You Don’t Need to Understand the Source of Ideas

Allison Burney

You just need to run with them when they arise

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I finally understand why writers are always saying you can’t be a good writer unless you read a lot.

I’ve heard it so many times over the years that I’ve lost count. A wide range of known and unknown writers are all saying the same thing in interviews, articles, blog posts, books, and even writing courses: if you hope to succeed as a writer, you must read. A lot.

In fact, reading is almost as important as writing, they say. If you don’t have time to read, you don’t have time to write either, the saying goes.

And now that I’ve started reading regularly again, I can’t argue.

Just in the last week or so that I’ve been reading almost every day, I’ve come across dozens of ideas that I could turn into articles. If I really pay attention and take my time while I read, I could probably get inspiration for a new piece on just about every single page of a book, in one form or another.

I’m currently reading Vernon Howard’s The Mystic Path to Cosmic Power. (Don’t judge this one by its title — I promise it’s not as scary as it seems!) In my 10 minutes of reading this morning, I had at least two writing ideas, this article being one of them.

Words produce ideas, and ideas are the seeds you need to plant to produce other words. That’s why reading something has the power to induce creativity and produce something else. Sometimes the ideas I get are totally unrelated to the thing I’m reading, and that’s okay too.

I’m learning that there is no “right” way when it comes to creating. It is free, open, up for interpretation.

If a line in a book sparks my interest, it could be for a number of different reasons: it’s fascinating, and I’ve just learned something new; it reminds me of someone or something else; it rings true and has helped me understand something I didn’t quite “get” before; or it inspires or motivates me in some way.

I’ll often read a quote that gets me thinking, or gets me pumped up and excited to go out there and change the world!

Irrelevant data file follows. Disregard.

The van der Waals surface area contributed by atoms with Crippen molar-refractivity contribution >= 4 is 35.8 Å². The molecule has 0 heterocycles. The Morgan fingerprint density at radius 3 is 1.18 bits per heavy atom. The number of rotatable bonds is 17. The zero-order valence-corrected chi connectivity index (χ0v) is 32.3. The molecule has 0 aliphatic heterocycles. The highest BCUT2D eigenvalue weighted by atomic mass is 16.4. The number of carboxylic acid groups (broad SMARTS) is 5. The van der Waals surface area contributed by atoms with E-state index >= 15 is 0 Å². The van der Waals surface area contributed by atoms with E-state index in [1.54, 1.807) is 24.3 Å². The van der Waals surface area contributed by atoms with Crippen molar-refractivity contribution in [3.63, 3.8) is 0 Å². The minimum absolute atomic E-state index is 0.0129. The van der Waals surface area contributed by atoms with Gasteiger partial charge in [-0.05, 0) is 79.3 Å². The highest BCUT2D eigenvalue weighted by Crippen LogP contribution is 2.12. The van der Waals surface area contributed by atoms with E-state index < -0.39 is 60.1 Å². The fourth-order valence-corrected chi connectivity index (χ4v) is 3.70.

Regardless of its effect, it stands out to me somehow. One line among many on a page, and thousands in a book; and yet, my attention zeroes in on that one in particular.

When I come across something I can use to create my own material, I know it. It jumps out at me on the page, almost like it’s highlighting itself in yellow right before my eyes! It’s really quite a fascinating process.

I don’t know how it works or why it works — I just know that it does!

There were a few passages from Vernon Howard’s book this morning that may make it into future articles, for the sheer impact they had on me.

Here’s an example:

How does the average man spend his day? He can be likened to a pendulum. Something favourable happens in his exterior life, perhaps a raise in pay, or a compliment. He feels good. But the next moment, strangely, the pay raise and the compliment become meaningless, so he swings over to depression. His entire day is spent wearily swinging from one state to its opposite — between confidence and fear, between cheeriness and gloom, calmness and nervousness, peace and anger, decision and indecision. This is followed by feelings of futility, of being trapped.

This passage really resonated with me. It was so clear, so relatable, and so true. It described perfectly how most of us seem to go through life, how our days typically unfold.

It also related to me personally, as I could see myself in the description Vernon Howard was giving. I found myself saying, “Yes! Yes! This has happened to me! This describes my life!”

I immediately thought of all the times my state of being has dramatically changed, almost in an instant, by something caused by external factors: someone looked at me the “wrong” way, or didn’t smile back. Someone said something that sounded cold or uncaring. Someone walked away while I was still talking. I won something, or had a gift given to me.

Whether positive or negative, the event still changed my being rapidly. It affected me more than I wanted to let on in the moment. It either made me feel like I’d been hit by a Mack truck, mowed over and shattered into a million tiny pieces, or it made me ecstatic with joy and happiness.

Either way, it made me lose my balance temporarily, swaying heavily one way or the other, dangling dangerously out over the edge of the abyss.

For whatever reason, that one passage on that one page of that one book spoke to me, and I decided to listen.

I decided to invite it in and let it tell me everything. Suddenly, my mind showed me everyday examples of how I could relate to what Howard was describing.

If we pay attention, this process may happen dozens or even hundreds of times in a day!

The universe is constantly serving up inspiration on a silver platter.

The question is: are we going to eat?

Photo by Clever Visuals on Unsplash

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Writer & proofreader. I love travel, reading, coffee, and exploring nature. On a mission to keep learning, growing, and enjoying this adventure we call life.

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